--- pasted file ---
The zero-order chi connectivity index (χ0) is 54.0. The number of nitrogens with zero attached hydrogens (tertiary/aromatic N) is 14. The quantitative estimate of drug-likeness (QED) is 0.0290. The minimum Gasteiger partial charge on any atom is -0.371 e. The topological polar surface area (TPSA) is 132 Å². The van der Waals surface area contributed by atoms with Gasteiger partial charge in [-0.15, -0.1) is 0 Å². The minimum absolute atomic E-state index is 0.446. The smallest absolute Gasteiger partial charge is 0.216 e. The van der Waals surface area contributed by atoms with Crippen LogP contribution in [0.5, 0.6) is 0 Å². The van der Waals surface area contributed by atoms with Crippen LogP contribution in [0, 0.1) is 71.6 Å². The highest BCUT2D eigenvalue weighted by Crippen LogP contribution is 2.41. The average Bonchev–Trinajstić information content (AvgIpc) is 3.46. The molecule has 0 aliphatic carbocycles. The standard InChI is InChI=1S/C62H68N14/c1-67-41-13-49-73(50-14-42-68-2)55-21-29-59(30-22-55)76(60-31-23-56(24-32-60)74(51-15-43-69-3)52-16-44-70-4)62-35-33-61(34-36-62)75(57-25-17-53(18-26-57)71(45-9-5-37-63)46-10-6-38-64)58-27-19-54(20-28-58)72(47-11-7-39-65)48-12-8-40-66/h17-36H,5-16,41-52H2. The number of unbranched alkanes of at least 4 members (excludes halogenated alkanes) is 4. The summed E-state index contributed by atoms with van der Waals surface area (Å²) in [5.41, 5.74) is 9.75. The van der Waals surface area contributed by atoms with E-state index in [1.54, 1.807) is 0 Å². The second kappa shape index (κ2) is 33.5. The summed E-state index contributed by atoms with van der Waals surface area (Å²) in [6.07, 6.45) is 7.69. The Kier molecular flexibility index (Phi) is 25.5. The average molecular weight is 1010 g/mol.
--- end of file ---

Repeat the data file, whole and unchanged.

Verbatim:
The zero-order chi connectivity index (χ0) is 54.0. The number of nitrogens with zero attached hydrogens (tertiary/aromatic N) is 14. The quantitative estimate of drug-likeness (QED) is 0.0290. The minimum Gasteiger partial charge on any atom is -0.371 e. The topological polar surface area (TPSA) is 132 Å². The van der Waals surface area contributed by atoms with Gasteiger partial charge in [-0.15, -0.1) is 0 Å². The minimum absolute atomic E-state index is 0.446. The smallest absolute Gasteiger partial charge is 0.216 e. The van der Waals surface area contributed by atoms with Crippen LogP contribution in [0.5, 0.6) is 0 Å². The van der Waals surface area contributed by atoms with Crippen LogP contribution in [0, 0.1) is 71.6 Å². The highest BCUT2D eigenvalue weighted by Crippen LogP contribution is 2.41. The average Bonchev–Trinajstić information content (AvgIpc) is 3.46. The molecule has 0 aliphatic carbocycles. The standard InChI is InChI=1S/C62H68N14/c1-67-41-13-49-73(50-14-42-68-2)55-21-29-59(30-22-55)76(60-31-23-56(24-32-60)74(51-15-43-69-3)52-16-44-70-4)62-35-33-61(34-36-62)75(57-25-17-53(18-26-57)71(45-9-5-37-63)46-10-6-38-64)58-27-19-54(20-28-58)72(47-11-7-39-65)48-12-8-40-66/h17-36H,5-16,41-52H2. The number of unbranched alkanes of at least 4 members (excludes halogenated alkanes) is 4. The summed E-state index contributed by atoms with van der Waals surface area (Å²) in [5.41, 5.74) is 9.75. The van der Waals surface area contributed by atoms with E-state index in [1.54, 1.807) is 0 Å². The second kappa shape index (κ2) is 33.5. The summed E-state index contributed by atoms with van der Waals surface area (Å²) in [6.07, 6.45) is 7.69. The Kier molecular flexibility index (Phi) is 25.5. The average molecular weight is 1010 g/mol.